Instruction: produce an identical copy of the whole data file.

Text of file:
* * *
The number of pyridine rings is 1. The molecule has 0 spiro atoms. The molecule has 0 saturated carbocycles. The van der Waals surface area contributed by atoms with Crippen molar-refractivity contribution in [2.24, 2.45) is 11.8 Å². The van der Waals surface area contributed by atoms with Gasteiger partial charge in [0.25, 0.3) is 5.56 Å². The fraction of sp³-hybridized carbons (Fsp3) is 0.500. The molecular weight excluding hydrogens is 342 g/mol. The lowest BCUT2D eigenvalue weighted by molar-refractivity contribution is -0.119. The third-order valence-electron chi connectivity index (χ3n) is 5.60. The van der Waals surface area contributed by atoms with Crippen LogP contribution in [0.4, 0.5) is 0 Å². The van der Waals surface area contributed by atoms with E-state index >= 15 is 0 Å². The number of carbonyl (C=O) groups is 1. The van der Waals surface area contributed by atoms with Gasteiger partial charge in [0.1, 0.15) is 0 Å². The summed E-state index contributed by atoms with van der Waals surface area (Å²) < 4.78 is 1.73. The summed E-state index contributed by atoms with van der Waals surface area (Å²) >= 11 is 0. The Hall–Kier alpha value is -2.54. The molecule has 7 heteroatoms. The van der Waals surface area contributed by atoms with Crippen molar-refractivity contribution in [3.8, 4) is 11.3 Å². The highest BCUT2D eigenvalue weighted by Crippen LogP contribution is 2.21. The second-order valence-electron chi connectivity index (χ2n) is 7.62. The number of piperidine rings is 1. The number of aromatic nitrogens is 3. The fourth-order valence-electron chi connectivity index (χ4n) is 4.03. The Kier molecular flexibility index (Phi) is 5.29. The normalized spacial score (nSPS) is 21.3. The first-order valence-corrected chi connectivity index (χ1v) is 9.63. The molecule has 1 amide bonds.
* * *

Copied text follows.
The number of pyridine rings is 1. The molecule has 0 spiro atoms. The molecule has 0 saturated carbocycles. The van der Waals surface area contributed by atoms with Crippen molar-refractivity contribution in [2.24, 2.45) is 11.8 Å². The van der Waals surface area contributed by atoms with Gasteiger partial charge in [0.25, 0.3) is 5.56 Å². The fraction of sp³-hybridized carbons (Fsp3) is 0.500. The molecular weight excluding hydrogens is 342 g/mol. The lowest BCUT2D eigenvalue weighted by molar-refractivity contribution is -0.119. The third-order valence-electron chi connectivity index (χ3n) is 5.60. The van der Waals surface area contributed by atoms with Crippen LogP contribution in [0.4, 0.5) is 0 Å². The van der Waals surface area contributed by atoms with E-state index >= 15 is 0 Å². The number of carbonyl (C=O) groups is 1. The van der Waals surface area contributed by atoms with Gasteiger partial charge in [0.1, 0.15) is 0 Å². The summed E-state index contributed by atoms with van der Waals surface area (Å²) < 4.78 is 1.73. The summed E-state index contributed by atoms with van der Waals surface area (Å²) >= 11 is 0. The Hall–Kier alpha value is -2.54. The molecule has 7 heteroatoms. The van der Waals surface area contributed by atoms with Crippen molar-refractivity contribution in [3.8, 4) is 11.3 Å². The highest BCUT2D eigenvalue weighted by Crippen LogP contribution is 2.21. The second-order valence-electron chi connectivity index (χ2n) is 7.62. The number of piperidine rings is 1. The number of aromatic nitrogens is 3. The fourth-order valence-electron chi connectivity index (χ4n) is 4.03. The Kier molecular flexibility index (Phi) is 5.29. The normalized spacial score (nSPS) is 21.3. The first-order valence-corrected chi connectivity index (χ1v) is 9.63. The molecule has 1 amide bonds.